Asking the question 'should I take this gig or not?' is not merely a question of pragmatics, concerning availability or remuneration. Sure, those things are important, but for the Christian, there are extra considerations to do with the gig's compatibility with your confession of Christ as Lord. What if it's on a Sunday? What if it involves performing something by someone known for their opposition to Christianity, or something involving content that appears to promote sexual immorality, or which revels in debauchery and licentiousness? What if it's in a venue, or for an occasion, that you feel is incompatible with your Christian faith?
This situation requires an understanding of what the Bible says about various things, including holiness, wisdom, and what constitutes a 'conscience issue', which is what this article is all about. Below we will explore what the Apostle Paul says in Romans 14 about 'conscience issues', and how the principles he draws there can help us come to a decision about whether to take a particular gig or not.
And make sure you also check out 'part 1' of this resource, which provides a framework for assessing these situations more holistically from a Christian worldview.
Accept the one whose faith is weak, without passing judgment over disputable matters. One person’s faith allows them to eat anything, but another, whose faith is weak, eats only vegetables. The one who eats everything must not treat with contempt the one who does not, and the one who does not eat everything must not judge the one who does, for God has accepted them. Who are you to judge someone else’s servant? To their own master, servants stand or fall. And they will stand, for the Lord is able to make them stand.
One person considers one day more sacred than another; another considers every day alike. Each of them should be fully convinced in their own mind. Whoever regards one day as special does so to the Lord. Whoever eats meat does so to the Lord, for they give thanks to God; and whoever abstains does so to the Lord and gives thanks to God. For none of us lives for ourselves alone, and none of us dies for ourselves alone. If we live, we live for the Lord; and if we die, we die for the Lord. So, whether we live or die, we belong to the Lord. For this very reason, Christ died and returned to life so that he might be the Lord of both the dead and the living.
You, then, why do you judge your brother or sister? Or why do you treat them with contempt? For we will all stand before God’s judgment seat. It is written:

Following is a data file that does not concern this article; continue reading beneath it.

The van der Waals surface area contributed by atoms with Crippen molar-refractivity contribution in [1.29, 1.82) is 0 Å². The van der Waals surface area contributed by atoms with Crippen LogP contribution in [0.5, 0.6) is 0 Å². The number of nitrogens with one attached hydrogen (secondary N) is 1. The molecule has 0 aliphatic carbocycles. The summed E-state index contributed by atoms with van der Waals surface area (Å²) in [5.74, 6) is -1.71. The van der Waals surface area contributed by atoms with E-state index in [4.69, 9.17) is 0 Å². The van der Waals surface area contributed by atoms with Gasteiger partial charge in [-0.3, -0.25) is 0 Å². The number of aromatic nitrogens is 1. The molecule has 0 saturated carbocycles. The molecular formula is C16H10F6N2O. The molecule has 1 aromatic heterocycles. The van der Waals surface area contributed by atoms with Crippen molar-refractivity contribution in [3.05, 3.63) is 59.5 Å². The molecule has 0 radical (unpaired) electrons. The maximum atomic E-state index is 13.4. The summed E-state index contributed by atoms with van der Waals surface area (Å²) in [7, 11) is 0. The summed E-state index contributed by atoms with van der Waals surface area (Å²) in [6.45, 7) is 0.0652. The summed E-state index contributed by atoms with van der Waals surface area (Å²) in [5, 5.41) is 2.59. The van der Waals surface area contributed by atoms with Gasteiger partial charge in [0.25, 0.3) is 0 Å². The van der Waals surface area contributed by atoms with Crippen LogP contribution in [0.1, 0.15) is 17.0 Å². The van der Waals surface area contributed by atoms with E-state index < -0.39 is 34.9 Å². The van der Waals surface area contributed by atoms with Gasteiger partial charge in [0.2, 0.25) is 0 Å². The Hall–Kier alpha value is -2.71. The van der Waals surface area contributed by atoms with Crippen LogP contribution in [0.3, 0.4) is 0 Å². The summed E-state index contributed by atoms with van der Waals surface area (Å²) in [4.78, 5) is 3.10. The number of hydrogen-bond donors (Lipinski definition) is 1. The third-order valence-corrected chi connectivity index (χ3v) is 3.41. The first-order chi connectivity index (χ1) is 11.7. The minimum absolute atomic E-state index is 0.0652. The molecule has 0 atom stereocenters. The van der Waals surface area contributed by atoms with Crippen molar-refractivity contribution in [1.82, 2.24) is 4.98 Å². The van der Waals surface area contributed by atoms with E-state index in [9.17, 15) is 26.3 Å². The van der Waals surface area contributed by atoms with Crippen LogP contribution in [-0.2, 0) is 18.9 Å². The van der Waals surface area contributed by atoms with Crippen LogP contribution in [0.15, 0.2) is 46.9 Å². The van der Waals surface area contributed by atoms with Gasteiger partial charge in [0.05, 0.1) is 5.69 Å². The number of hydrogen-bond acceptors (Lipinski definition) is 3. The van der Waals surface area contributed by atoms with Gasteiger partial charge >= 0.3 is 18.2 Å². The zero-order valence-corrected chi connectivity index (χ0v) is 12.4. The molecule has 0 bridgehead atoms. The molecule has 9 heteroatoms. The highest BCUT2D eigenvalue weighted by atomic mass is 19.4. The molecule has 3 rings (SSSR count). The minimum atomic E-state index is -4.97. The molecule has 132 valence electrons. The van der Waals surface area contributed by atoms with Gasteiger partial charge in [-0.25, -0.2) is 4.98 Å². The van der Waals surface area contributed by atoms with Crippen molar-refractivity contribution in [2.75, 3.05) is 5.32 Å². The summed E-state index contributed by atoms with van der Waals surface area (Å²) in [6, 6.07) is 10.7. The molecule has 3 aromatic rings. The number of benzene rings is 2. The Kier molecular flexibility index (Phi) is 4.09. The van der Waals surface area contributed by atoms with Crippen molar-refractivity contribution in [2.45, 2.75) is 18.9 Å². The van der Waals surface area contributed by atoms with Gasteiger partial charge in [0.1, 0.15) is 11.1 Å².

‘“As surely as I live,” says the Lord,
“Every knee will bow before me;
every tongue will acknowledge God.”’
So then, each of us will give an account of ourselves to God.
Therefore let us stop passing judgment on one another. Instead, make up your mind not to put any stumbling-block or obstacle in the way of a brother or sister. I am convinced, being fully persuaded in the Lord Jesus, that nothing is unclean in itself. But if anyone regards something as unclean, then for that person it is unclean. If your brother or sister is distressed because of what you eat, you are no longer acting in love. Do not by your eating destroy someone for whom Christ died. Therefore do not let what you know is good be spoken of as evil. For the kingdom of God is not a matter of eating and drinking, but of righteousness, peace and joy in the Holy Spirit, because anyone who serves Christ in this way is pleasing to God and receives human approval.
Let us therefore make every effort to do what leads to peace and to mutual edification. Do not destroy the work of God for the sake of food. All food is clean, but it is wrong for a person to eat anything that causes someone else to stumble. It is better not to eat meat or drink wine or to do anything else that will cause your brother or sister to fall.
So whatever you believe about these things keep between yourself and God. Blessed is the one who does not condemn himself by what he approves. But whoever has doubts is condemned if they eat, because their eating is not from faith; and everything that does not come from faith is sin.
The Cross. The Resurrection. Salvation by faith alone. Indisputable matters. These are truths upon which to take a stand, and around which to unite with all other true believers.
What 'keeping the Sabbath' entails exactly. Whether singing a 'non-Christian' song is okay to sing. Whether nightclubs are legitimate places for a Christian to perform. Disputable matters. These are truths that Christians can legitimately disagree about, and yet still maintain their unity.